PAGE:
To learn more about The Washington School of Ballet and upcoming auditions, visit
Spotlight on Schools
Pakistan. He ends up stumbling upon a village called Korphe, where he meets the head of the village, Haji Ali, and sees children writing on the ground with sticks as their times tables are blowing away. Greg says, â€œIâ€™ll build you a school.â€? So he goes back to America and calls everyone he knows, including his mother, who is a principal of a school. She asks her students to collect pennies, and they end up with 62,848 pennies. Greg takes the money and buys supplies. He goes to Korphe and builds a school. We asked some students to tell us what they liked about the play. â€œIt was original,â€? said fourthgrader Eva Gondelman. â€œI thought it was interesting because they made it come alive,â€? said fifth-grader Nina Gumbs. â€œIt was really cool,â€? said sixthgrader Payton McCarty-Simas. â€” Amira Washington-Clark, fifth-grader, and Brooke Jacobs, fourth-grader
event highly anticipated by many. Many pupils have participated in this competition for years and were eager to once again express their talents and compete for cash prizes. The event began with a bang, when the Year 7 band performed an original composition. The acts that followed were equally impressive â€” including a guitar-based work performed by some Year 8 pupils, a classical violin duet, an original short film and an exhilarating performance by the rock band Company 28. My brother and I both performed piano excerpts by the classical composer Schubert, as well as duets of â€œClocksâ€? and â€œThe Scientistâ€? by Coldplay. The winning acts were especially impressive. In third place was Jonny G., a Year 13 student who played â€œPrelude in C Sharp Minorâ€? by Rachmaninoff on the piano. Fellow classmate Liv C. was awarded second place for her humorous original composition performed on ukulele, â€œOde to IB,â€? a song expressing the challenges of the International Baccalaureate programme. In first place was Year 11 pupil Joe M., who performed his original classical piano composition, the â€œBallad of Paul McPherson.â€? This was only one of three talent shows that occurred this month; the primary students also thoroughly enjoyed competing for their own prizes, including a class party. â€” Nathan Ausubel, Year 9 London (eighth-grader)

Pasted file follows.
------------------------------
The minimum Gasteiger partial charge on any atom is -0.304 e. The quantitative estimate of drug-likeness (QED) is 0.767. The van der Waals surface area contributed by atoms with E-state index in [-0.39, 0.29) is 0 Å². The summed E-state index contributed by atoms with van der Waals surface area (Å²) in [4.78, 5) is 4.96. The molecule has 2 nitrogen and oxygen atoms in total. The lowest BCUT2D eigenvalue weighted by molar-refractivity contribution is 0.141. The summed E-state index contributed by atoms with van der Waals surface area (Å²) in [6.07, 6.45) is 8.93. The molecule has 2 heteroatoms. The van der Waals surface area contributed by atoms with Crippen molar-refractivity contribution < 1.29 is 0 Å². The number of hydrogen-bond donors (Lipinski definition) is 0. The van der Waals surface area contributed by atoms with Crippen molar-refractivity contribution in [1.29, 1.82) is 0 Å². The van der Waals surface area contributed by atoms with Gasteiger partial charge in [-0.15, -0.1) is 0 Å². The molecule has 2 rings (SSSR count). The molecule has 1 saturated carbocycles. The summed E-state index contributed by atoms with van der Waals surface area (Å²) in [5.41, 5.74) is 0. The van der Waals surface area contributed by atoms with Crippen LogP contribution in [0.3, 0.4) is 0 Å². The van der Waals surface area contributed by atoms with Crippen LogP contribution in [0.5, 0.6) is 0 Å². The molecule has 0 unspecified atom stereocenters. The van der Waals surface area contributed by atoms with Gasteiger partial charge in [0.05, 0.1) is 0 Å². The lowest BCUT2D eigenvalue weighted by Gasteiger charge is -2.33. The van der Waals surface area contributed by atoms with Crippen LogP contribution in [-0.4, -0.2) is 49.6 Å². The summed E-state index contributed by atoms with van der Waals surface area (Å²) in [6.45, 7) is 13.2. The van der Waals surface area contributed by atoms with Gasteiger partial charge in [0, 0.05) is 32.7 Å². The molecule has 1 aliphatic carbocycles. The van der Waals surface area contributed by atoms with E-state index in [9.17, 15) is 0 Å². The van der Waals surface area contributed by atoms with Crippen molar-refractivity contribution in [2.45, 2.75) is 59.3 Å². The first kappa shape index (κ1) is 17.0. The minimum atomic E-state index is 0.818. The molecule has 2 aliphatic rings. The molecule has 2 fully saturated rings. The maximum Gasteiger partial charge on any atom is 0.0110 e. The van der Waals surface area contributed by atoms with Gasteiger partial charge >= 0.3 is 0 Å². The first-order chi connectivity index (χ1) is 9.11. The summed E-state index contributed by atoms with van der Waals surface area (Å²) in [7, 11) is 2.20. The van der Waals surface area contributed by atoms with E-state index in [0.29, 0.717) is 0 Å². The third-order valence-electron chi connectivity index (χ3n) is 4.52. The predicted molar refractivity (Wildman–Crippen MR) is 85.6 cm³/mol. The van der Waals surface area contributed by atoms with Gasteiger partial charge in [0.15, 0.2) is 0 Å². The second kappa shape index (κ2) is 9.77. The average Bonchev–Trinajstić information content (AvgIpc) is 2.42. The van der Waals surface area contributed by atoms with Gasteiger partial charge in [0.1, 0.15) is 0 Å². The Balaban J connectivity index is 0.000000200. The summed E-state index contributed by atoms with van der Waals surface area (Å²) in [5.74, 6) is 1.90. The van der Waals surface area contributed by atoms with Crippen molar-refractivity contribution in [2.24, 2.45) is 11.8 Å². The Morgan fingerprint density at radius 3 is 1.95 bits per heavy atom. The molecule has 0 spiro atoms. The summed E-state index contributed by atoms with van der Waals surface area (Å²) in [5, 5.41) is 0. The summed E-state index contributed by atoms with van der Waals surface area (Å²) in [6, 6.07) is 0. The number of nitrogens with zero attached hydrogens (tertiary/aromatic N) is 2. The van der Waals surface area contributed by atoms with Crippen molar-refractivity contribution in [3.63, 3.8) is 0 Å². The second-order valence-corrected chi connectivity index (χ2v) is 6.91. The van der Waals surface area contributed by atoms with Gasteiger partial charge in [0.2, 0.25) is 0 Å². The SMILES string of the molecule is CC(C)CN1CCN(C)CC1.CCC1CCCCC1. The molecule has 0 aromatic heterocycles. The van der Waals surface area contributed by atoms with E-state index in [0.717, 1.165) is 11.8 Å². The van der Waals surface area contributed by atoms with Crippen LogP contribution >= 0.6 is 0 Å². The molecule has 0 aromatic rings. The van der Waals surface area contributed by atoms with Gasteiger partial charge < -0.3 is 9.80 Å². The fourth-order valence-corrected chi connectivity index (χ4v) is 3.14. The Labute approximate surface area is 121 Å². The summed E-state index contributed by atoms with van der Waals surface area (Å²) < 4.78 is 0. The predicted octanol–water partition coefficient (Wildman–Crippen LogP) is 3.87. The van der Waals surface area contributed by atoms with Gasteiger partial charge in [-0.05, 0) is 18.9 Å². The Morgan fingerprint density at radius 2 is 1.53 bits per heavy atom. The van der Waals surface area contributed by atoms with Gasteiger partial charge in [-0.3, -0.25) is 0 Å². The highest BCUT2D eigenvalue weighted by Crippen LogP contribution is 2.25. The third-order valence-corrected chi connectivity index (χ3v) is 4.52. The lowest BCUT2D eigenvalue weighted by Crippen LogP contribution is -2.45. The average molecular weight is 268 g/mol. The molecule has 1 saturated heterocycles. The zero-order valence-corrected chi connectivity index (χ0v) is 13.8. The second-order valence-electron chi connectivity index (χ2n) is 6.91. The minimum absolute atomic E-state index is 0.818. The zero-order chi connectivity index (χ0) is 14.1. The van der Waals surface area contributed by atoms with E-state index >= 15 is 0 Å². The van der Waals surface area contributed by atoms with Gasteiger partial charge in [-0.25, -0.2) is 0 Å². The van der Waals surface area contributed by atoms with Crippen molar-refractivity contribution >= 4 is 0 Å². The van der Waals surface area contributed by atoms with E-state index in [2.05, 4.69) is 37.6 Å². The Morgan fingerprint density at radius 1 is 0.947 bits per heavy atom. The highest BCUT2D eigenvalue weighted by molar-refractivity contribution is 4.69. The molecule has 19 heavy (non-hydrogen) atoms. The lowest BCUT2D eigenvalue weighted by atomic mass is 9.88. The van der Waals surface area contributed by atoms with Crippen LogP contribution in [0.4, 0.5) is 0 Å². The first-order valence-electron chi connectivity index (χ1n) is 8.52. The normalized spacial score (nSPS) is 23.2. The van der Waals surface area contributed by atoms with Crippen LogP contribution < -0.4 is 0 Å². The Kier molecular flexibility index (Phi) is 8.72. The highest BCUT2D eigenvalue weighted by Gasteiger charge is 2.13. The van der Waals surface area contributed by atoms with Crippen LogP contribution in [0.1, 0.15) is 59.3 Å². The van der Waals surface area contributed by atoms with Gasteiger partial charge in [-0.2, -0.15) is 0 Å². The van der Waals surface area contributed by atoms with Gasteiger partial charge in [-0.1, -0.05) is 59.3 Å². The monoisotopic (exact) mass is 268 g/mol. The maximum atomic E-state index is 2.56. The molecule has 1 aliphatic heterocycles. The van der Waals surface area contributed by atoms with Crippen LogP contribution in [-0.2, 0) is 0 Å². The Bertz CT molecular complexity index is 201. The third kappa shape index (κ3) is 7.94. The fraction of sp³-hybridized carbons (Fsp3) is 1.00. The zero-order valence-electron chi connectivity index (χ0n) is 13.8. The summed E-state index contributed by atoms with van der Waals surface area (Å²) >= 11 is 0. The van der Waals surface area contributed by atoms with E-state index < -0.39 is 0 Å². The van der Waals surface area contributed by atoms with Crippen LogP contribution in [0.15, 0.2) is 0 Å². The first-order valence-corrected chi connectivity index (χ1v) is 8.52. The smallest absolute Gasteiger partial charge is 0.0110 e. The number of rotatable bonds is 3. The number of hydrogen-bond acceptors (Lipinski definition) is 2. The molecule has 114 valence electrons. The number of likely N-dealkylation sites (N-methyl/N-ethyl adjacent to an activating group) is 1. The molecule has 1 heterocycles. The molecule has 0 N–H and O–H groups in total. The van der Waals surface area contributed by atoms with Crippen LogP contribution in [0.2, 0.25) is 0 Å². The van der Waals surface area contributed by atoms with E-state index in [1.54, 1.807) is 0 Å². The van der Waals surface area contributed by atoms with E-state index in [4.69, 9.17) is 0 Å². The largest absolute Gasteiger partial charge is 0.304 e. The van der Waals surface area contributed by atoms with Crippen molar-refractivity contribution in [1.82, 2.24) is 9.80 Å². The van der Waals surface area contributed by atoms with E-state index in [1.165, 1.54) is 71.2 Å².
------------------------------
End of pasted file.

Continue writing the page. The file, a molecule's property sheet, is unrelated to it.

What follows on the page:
British School of Washington
Duke Ellington School of the Arts
Last Friday, secondary school students participated in the British Schoolâ€™s yearly talent show, an
On March 14, Emmy Awardwinning actor Charles S. Dutton, known for his performances in â€œRocâ€? and â€œAlien 3,â€? held a master
Aidan Montessori School The elementary students saw a play called â€œListen to the Wind,â€? which is based on the book â€œThree Cups of Teaâ€? by Greg Mortenson. Greg Mortenson was played by an actor. The play is about Greg. He climbs up a mountain that is part of the Karakorum range in
Birth to Age 5
Creative Expression for the Whole Child
Eaton Elementary It has been 100 years since John Eaton School was established, and a group of fourth-grade girls wanted to celebrate the schoolâ€™s birthday by starting a club to help students be more aware of issues that elementary students may face. To name a few, the awareness club is dedicated to helping students cope with issues like bullying, safety, kindness and encouraging all students to be better citizens of our school. In our meetings with our principal, Mrs. Gartrell, we talk about our goals and how we plan to reach them. One of our main goals right now is â€œBe Kind All the Time.â€? Mrs. Gartrell gave us sentence strips. We wrote encouraging thoughts on them and put them up around the school. Our favorite one so far is â€œJourney on on your friend-SHIP.â€? We hope these reminders will encourage kids to do their best to be more aware of their behavior and to always be kind. We feel this is a really good start to our club, and we plan to come up with more ideas to encourage kindness and good citizenship at our school. â€” Sophie Bennett and Ella Cain, fourth-graders